The Best Protein Sources and How Much You Need

                            Some good post-workout protein sources include:[2]

                            • Eggs
                            • Tuna
                            • Salmon
                            • Grilled chicken
                            • Oatmeal and whey or plant-based protein
                            • Cottage cheese

                            As far as how much you need to consume, the recommended amounts involve consuming 0.14 to 0.23 grams of protein per pound of bodyweight in that first meal 30 to 60 minutes after a workout.[3] If you weigh 150 pounds, your post-workout protein requirement would be 21 to 35 grams of protein.

                            This will help decrease muscle protein breakdown and increase muscle protein synthesis. Muscle protein synthesis is basically just a way to say growth, but it’s where the hard work from the gym is created.

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                            How Many Carbs Do You Need?

                            Whereas protein is important for muscle recovery, carbohydrates help to refuel your body and muscles. When you work out, you use the glucose that is stored in the muscle and liver as glycogen. Intense workouts deplete these glycogen stores and your post-workout nutrition helps to restore them.

                            The type of activity you do will determine how much glycogen is required. High endurance activities like swimming, running, and cycling will require more than resistance training (though resistance training still will use it). After intense workouts that have more of a cardiovascular emphasis, you will want to consume 0.5 to 0.7 grams of carbs per pound of body weight. For the 150 pound person, this ends up being 75 to 105 grams of carbs.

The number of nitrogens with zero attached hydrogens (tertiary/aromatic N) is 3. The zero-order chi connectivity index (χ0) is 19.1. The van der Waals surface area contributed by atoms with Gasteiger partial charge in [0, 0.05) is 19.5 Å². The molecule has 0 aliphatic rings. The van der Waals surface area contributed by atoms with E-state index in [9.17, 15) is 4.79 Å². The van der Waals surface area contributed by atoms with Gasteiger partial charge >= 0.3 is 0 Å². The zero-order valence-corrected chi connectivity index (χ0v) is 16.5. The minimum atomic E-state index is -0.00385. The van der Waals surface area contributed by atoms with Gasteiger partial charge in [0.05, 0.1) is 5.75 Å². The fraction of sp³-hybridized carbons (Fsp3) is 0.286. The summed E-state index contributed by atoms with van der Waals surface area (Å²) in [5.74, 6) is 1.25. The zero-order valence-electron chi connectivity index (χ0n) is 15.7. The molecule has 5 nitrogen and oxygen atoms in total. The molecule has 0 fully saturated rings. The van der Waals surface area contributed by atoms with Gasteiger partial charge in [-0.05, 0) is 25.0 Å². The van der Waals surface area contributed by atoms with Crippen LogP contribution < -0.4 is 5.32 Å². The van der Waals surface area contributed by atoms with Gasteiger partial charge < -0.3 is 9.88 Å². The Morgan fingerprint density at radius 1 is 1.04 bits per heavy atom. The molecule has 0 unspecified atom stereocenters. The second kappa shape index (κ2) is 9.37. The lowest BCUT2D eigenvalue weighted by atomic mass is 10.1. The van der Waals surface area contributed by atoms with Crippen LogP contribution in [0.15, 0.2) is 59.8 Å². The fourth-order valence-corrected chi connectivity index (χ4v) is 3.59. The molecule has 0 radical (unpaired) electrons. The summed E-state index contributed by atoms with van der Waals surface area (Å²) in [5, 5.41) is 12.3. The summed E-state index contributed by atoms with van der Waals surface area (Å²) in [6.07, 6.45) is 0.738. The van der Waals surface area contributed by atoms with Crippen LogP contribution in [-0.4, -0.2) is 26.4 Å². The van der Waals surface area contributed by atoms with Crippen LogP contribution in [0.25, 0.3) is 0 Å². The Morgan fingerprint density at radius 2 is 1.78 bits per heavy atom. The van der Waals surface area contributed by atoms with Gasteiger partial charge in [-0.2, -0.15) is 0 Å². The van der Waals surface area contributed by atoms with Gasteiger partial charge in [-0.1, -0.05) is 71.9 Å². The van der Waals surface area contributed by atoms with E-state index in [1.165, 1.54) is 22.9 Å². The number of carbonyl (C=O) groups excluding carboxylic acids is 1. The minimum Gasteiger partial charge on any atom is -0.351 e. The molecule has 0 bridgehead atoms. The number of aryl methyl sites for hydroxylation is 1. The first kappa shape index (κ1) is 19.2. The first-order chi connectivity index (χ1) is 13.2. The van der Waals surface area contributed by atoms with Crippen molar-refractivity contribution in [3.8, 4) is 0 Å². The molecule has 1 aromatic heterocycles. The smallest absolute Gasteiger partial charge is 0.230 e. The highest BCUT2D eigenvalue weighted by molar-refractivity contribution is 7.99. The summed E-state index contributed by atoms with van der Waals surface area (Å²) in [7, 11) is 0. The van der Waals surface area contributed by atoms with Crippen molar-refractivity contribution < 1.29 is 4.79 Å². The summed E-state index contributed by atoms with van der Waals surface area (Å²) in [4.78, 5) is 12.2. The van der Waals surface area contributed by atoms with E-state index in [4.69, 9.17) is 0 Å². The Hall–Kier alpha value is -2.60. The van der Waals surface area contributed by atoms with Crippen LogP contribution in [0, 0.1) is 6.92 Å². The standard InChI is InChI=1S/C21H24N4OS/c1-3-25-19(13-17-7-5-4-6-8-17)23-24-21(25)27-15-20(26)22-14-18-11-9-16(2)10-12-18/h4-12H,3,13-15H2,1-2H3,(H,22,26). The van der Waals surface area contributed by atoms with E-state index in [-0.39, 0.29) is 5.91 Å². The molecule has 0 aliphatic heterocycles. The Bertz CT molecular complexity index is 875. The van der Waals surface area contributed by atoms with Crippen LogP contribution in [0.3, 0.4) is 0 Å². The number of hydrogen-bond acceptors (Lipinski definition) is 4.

A good combination is consuming carbs and protein together after a workout as the combination of the two can lead to more insulin secretion. This insulin secretion allows for more protein and glycogen to be uptaken by the muscles and this results in better repair and replenishment.

                            Your best carb choices after a workout will be the ones that are absorbed a bit faster and are easily digestible. Look for things like:

                            • Oatmeal
                            • Rice cakes
                            • White rice
                            • Chocolate milk
                            • Regular and sweet potatoes
                            • Fruit
                            • Quinoa

                            What Not to Eat After a Workout

                            Since you have depleted your body from exercise, you want to restore as many nutrients as possible. Not only will this help nourish the body but, it’s clearly needed for improvements to fitness and physique. Consuming nutritionally devoid foods will not help to accomplish this.

                            Manufactured, processed, and junk foods are the ones that are devoid of nutrients. They are full of artificial ingredients, additives, and chemicals and will not help to replenish the body. They are also full of calories that are more likely to end up stored as body fat. They will also not fill you up because your body will still be requiring the nutrients that it deserves.

                            You will continue to be hungry for those nutrients your body craves and it will result in overeating. This is the opposite effect you want to have, especially after exercising in the hopes of getting fitter, leaner, and stronger.

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                            What to Drink After a Workout

                            Water is always going to be your best bet before, during, and after working out. Sports drinks are often consumed, but if the workout hasn’t been that intense, you are probably taking in more calories than needed – and often more than you burned.